5 Powerful Tips for Productive Meetings

Too much time is wasted on meetings that don't do anything. In this episode, Get-it-Done Guy shares five tips (and a bonus) to fix your meetings so they work for you!
Stever Robbins
5-minute read
Episode #527

Business meetings are easy targets for ire and indignation. When they're bad, they're really bad. They can be unproductive, time-wasting, ambiguous, soul-sucking, inefficient, unclear, vague, chatty, and redundant. But they don't have to be.

In episode 6, Meeting Madness 1, we learned how to make meetings better by understanding the kind of meeting you’re running. In episode 14, we learned to speed up meetings by assigning roles. And in how to lead a meeting when you’re not the facilitator, we learned to make sure everything was under control. Your control.

If I facilitated every meeting, it would be different. People who have been in meetings with me start by cowering in fear at my impressively productive approach. But they come around, and before long, every meeting becomes a model of perfectly productive process. Or else.

While it’s impossible for me (or, “glorious me,” as I like to think of myself) to run every meeting for you, here are the top five things you can do in your next meeting to make things run smoothly. And because you are glorious you, devoted to all that is good in the world, I'm going to give you 20% more things than any other top-five list you've ever encountered. So hold on to your hats, because it's going to be a wild ride!

1. Have the Right People in the Room

When you’re calling a meeting, make sure you know who will attend and why. Meetings cost money. Someone is paying salaries for people to sit in a meeting. A one-hour meeting with six $80,000 salaried engineers costs around $240. 

If you’re going to pay, at least make it count. Run through your proposed attendee list and ask yourself what each person will get out of the meeting. You’re inviting Sasha? Why?

Sometimes they need to be there for Reasons of Substance. Sasha needs information that will be shared. It’s a complicated issue. So sharing in person is best, as it lets Sasha ask questions and get clarification.

Or maybe decisions will be made. Sasha needs to be there to give input into the decision. Or perhaps Sasha will be in charge of carrying out the decision, and needs to understand the reasoning behind it.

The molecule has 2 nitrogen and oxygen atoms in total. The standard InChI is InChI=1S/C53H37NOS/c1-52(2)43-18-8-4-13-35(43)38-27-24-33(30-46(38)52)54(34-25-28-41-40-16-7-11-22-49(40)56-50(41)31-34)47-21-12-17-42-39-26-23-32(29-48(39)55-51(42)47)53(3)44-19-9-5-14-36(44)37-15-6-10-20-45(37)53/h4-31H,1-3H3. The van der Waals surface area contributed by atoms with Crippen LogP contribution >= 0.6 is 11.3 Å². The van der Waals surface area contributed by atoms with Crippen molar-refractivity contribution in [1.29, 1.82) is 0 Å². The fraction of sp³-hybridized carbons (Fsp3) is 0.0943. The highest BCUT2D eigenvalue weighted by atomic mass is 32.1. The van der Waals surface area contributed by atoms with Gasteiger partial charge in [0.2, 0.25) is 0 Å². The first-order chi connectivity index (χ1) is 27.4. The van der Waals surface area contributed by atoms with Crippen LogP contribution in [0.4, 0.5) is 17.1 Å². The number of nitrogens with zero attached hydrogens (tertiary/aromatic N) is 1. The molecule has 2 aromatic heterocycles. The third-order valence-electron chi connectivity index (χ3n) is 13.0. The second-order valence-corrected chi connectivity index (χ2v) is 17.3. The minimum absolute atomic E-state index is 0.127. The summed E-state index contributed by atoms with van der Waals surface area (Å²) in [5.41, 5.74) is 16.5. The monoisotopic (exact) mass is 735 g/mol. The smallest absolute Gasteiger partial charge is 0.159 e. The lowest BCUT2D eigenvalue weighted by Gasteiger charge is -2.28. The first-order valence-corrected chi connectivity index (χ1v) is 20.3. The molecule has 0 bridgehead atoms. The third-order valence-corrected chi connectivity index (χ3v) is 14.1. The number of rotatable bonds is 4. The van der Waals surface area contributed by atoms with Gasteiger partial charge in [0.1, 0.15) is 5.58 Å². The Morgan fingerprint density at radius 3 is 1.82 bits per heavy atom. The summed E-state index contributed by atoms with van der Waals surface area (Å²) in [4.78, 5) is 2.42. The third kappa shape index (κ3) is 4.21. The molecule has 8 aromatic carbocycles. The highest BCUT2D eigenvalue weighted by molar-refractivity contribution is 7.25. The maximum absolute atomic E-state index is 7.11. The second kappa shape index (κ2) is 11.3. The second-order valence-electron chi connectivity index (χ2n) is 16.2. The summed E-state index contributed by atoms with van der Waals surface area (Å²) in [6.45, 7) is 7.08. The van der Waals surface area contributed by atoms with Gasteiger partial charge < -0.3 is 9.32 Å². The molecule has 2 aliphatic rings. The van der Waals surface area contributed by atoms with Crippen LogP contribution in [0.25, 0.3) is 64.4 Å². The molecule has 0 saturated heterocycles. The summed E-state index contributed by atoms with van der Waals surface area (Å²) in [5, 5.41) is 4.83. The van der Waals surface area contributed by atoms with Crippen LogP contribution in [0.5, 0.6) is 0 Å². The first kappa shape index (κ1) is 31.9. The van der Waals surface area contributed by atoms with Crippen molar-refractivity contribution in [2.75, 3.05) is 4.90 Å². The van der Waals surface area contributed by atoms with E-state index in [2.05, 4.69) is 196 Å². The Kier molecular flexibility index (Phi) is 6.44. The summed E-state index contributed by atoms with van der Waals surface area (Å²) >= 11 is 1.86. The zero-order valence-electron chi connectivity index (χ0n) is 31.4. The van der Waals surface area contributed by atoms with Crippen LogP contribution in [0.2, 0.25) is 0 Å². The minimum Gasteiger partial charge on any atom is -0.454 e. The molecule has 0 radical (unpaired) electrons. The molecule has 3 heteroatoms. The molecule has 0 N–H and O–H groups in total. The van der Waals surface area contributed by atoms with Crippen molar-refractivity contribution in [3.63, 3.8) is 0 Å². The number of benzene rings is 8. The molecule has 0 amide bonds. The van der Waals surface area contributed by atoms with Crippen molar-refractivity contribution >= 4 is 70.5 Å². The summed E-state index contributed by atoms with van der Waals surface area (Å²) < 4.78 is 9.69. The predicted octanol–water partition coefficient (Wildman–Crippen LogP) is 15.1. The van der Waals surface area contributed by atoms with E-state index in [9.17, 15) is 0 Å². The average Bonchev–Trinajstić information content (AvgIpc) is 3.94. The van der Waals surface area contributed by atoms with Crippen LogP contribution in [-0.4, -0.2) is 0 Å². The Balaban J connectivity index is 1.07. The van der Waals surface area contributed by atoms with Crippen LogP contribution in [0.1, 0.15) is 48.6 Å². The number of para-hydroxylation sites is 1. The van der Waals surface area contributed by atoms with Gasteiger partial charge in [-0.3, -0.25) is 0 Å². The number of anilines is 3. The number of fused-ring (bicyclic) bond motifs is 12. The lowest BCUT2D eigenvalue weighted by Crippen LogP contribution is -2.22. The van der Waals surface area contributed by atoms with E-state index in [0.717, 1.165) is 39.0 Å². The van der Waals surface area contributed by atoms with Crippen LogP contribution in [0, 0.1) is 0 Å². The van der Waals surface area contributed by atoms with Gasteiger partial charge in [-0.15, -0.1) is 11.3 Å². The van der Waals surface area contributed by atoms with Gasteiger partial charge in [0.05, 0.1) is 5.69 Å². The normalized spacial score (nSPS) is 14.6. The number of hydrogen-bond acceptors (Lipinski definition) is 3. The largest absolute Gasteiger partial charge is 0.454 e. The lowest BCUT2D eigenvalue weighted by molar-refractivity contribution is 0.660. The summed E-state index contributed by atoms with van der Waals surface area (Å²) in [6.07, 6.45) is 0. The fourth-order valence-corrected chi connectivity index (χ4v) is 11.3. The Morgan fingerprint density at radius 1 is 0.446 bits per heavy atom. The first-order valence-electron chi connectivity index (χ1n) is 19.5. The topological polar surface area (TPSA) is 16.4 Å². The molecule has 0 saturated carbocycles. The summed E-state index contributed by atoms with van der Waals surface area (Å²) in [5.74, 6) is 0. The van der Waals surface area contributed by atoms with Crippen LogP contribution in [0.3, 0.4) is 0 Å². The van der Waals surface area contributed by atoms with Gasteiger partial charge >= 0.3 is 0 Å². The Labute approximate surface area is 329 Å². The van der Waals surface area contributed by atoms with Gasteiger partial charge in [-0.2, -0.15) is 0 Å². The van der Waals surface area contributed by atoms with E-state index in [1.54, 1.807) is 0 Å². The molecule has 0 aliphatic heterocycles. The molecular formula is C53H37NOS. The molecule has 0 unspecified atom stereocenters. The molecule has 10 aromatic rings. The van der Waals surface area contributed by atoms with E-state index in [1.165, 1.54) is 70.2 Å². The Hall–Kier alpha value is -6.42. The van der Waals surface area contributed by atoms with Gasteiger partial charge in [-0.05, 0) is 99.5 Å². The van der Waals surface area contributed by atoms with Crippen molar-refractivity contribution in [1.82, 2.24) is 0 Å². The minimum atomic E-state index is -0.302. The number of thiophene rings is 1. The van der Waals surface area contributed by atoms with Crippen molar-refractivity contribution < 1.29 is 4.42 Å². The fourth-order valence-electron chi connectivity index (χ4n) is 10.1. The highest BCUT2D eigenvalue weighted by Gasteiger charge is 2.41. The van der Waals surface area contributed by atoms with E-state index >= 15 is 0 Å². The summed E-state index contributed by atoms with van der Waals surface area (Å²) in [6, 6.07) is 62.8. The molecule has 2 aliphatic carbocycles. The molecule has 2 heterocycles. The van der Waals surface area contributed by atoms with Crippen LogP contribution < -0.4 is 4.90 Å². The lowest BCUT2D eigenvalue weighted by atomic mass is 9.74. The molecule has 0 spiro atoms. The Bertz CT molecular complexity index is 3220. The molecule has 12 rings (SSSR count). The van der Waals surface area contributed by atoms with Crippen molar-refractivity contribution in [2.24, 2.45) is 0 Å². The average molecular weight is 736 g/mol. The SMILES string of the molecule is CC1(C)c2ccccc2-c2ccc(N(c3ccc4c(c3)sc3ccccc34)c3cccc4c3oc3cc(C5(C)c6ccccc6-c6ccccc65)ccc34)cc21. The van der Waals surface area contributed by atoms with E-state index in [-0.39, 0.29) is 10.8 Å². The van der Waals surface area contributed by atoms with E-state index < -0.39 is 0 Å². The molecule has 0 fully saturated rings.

These are Reasons of Substance for Sasha’s presence.

Other times, someone needs to attend for emotional reasons. They need to be part of making a decision, so they buy in to the result. Or they’re in a position of power and on an ego trip, and need to be present to get their ego stroked. Petty? Sure! Small-minded? Absolutely. And when you have a narcissistic power-mad colleague? Necessary.

2. Schedule Meetings at Odd Times

Rather than starting and ending on the hour, schedule your meetings for odd times. Like, 3:08 pm. Then start the meeting immediately at 3:08 pm.

The same way that our brains think of $9.97 as different from $10, 3:08 pm is different from 3:00 pm. People see the “08” and something in their brain believes it’s more serious, or more real, than 3 o’clock.

This also gives you eight minutes at the top of the hour to review your notes and get ready. Because of course you have notes to review.

3. Use a Statement of Purpose

First among your notes is your statement of purpose for the meeting. Every meeting needs one. It should go out with the meeting invitation. Repeat it for everyone at the start of the meeting itself.

“Weekly Status Meeting” isn’t a statement of purpose. It’s a description of the meeting. It’s a synonym for “Weekly Torture Session.” 

“This meeting is so everyone has a chance to ask the team for help on a pressing problem” is a statement of purpose. It might be called “Weekly Status Meeting,” but its purpose is helping people get unstuck. Remind everyone of that and you’ll have a much more focused meeting.


About the Author

Stever Robbins

Stever Robbins was the host of the podcast Get-it-Done Guy from 2007 to 2019. He is a graduate of W. Edward Deming’s Total Quality Management training program and a Certified Master Trainer Elite of NLP. He holds an MBA from the Harvard Business School and a BS in Computer Sciences from MIT.